The Securities and Exchange Commission filed an emergency action alleging that several defendants raised nearly $6 million from investors worldwide based on an elaborate Ponzi scheme pitching gold and kidney dialysis clinics. Christopher A.T. Pedras, of Turlock, California and Auckland, New Zealand, as well as Sylvester M. Gray, of Kaysville, Utah, and Alicia Bryan, of Bossier City, Louisiana, were charged with multiple violations of federal securities laws in connection with their roles in the purported scheme. The Commission is seeking injunctive relief, an asset freeze, disgorgement of ill-gotten gains, and civil monetary penalties.
According to the complaint filed by the Commission, Pedras formed several companies, including Maxum Gold Bnk Holdings Limited, Maxum Gold Bnk Holdings, LLC, FMP Medical Services Limited, and FMP Medical Services, LLC. With the assistance of Gray and Bryan, Pedras pitched two investment programs to potential investors: the Maxum Gold Trade Program ("Maxum Gold") and the FMP Renal Program ("FMP Renal")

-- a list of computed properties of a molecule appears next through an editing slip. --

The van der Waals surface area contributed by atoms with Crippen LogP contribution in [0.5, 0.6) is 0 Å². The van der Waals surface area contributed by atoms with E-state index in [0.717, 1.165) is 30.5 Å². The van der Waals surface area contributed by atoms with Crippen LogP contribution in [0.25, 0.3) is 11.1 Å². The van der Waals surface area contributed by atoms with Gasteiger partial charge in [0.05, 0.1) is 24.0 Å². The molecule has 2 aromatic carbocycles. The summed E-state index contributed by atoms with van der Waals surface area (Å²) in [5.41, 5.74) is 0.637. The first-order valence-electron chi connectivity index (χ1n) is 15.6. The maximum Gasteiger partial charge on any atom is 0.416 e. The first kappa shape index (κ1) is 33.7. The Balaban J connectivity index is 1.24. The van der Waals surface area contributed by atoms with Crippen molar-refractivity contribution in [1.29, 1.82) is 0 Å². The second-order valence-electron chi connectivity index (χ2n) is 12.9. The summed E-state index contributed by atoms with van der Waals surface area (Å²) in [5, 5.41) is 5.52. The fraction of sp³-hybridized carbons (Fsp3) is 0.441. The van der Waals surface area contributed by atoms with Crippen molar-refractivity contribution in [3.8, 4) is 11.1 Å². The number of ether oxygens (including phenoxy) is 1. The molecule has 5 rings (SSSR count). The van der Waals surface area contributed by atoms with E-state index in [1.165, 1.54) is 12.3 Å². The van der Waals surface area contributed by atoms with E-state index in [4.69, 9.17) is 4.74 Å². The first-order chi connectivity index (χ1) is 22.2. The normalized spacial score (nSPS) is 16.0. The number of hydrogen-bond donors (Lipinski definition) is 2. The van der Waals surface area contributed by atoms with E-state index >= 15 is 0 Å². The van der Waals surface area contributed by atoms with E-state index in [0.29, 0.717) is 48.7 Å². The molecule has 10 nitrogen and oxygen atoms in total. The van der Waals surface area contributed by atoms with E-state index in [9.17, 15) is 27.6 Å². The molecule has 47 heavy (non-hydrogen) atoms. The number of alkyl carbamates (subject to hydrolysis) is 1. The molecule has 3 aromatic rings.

Maxum Gold was portrayed as an intermediary that allowed banks to trade with one another and avoid legal restrictions. Investors were offered several options to invest in Maxum Gold, ranging from a "starter" program that paid 4% monthly for a six-month term to a "standard" program that paid 8% monthly for twelve months. Investments took the form of investment contracts, and investors were also solicited by Maxum Gold's team of sales agents. Investors were told that the details of the operation were highly secretive:
Who is the Bank of Trade: you will never be given this information, if you did get it, why would you need the Trade Platform, operated by a skilled professional.
In total, more than 50 investors invested in the Maxum Gold program from July 2010 and mid-2012.
After scheduled interest payments to Maxum Gold investors began facing delays in mid-2012, which Pedras blamed on New Zealand regulators, investors were first encouraged to invest more to lock in then-current rates. Later, in early 2013, Pedras and his sales agent team began encouraging Maxum Gold investors to roll over their investment to FMP Renal, which purportedly operated kidney dialysis clinics in New Zealand. In total, Pedras raised nearly $6 million from Maxum Gold and FMP Renal investors.
However, neither the Maxum Gold nor the FMP Renal programs were real. Instead, funds from new investors were used to make principal and profit payments to existing investors - a classic sign of a Ponzi scheme. In addition to paying approximately $2.4 million in purported "profits" to investors, Pedras used investor funds for a variety of unauthorized uses, including (i) $1.4 million in cash withdrawals, (ii) $1.2 million in sales commissions to the sales team, and (iii) approximately $337,000 in retail expenditures that included car payments and travel.
A copy of the complaint is below: